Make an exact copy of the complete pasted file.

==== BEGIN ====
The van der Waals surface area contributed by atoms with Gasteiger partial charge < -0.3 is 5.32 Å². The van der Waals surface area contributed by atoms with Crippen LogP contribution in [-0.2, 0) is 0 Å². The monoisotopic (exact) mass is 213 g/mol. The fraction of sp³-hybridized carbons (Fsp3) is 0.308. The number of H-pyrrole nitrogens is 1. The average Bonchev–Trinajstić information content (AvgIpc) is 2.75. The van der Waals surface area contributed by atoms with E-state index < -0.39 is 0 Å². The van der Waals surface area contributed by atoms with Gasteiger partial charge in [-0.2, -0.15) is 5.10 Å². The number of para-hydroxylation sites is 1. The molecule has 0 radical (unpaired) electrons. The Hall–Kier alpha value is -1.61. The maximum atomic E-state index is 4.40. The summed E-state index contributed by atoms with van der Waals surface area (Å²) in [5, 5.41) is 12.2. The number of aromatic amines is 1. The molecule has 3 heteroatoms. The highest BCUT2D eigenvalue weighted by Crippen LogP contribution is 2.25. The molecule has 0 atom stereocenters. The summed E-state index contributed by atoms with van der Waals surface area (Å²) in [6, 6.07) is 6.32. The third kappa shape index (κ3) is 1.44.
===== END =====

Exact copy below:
The van der Waals surface area contributed by atoms with Gasteiger partial charge < -0.3 is 5.32 Å². The van der Waals surface area contributed by atoms with Crippen LogP contribution in [-0.2, 0) is 0 Å². The monoisotopic (exact) mass is 213 g/mol. The fraction of sp³-hybridized carbons (Fsp3) is 0.308. The number of H-pyrrole nitrogens is 1. The average Bonchev–Trinajstić information content (AvgIpc) is 2.75. The van der Waals surface area contributed by atoms with E-state index < -0.39 is 0 Å². The van der Waals surface area contributed by atoms with Gasteiger partial charge in [-0.2, -0.15) is 5.10 Å². The number of para-hydroxylation sites is 1. The molecule has 0 radical (unpaired) electrons. The Hall–Kier alpha value is -1.61. The maximum atomic E-state index is 4.40. The summed E-state index contributed by atoms with van der Waals surface area (Å²) in [5, 5.41) is 12.2. The number of aromatic amines is 1. The molecule has 3 heteroatoms. The highest BCUT2D eigenvalue weighted by Crippen LogP contribution is 2.25. The molecule has 0 atom stereocenters. The summed E-state index contributed by atoms with van der Waals surface area (Å²) in [6, 6.07) is 6.32. The third kappa shape index (κ3) is 1.44.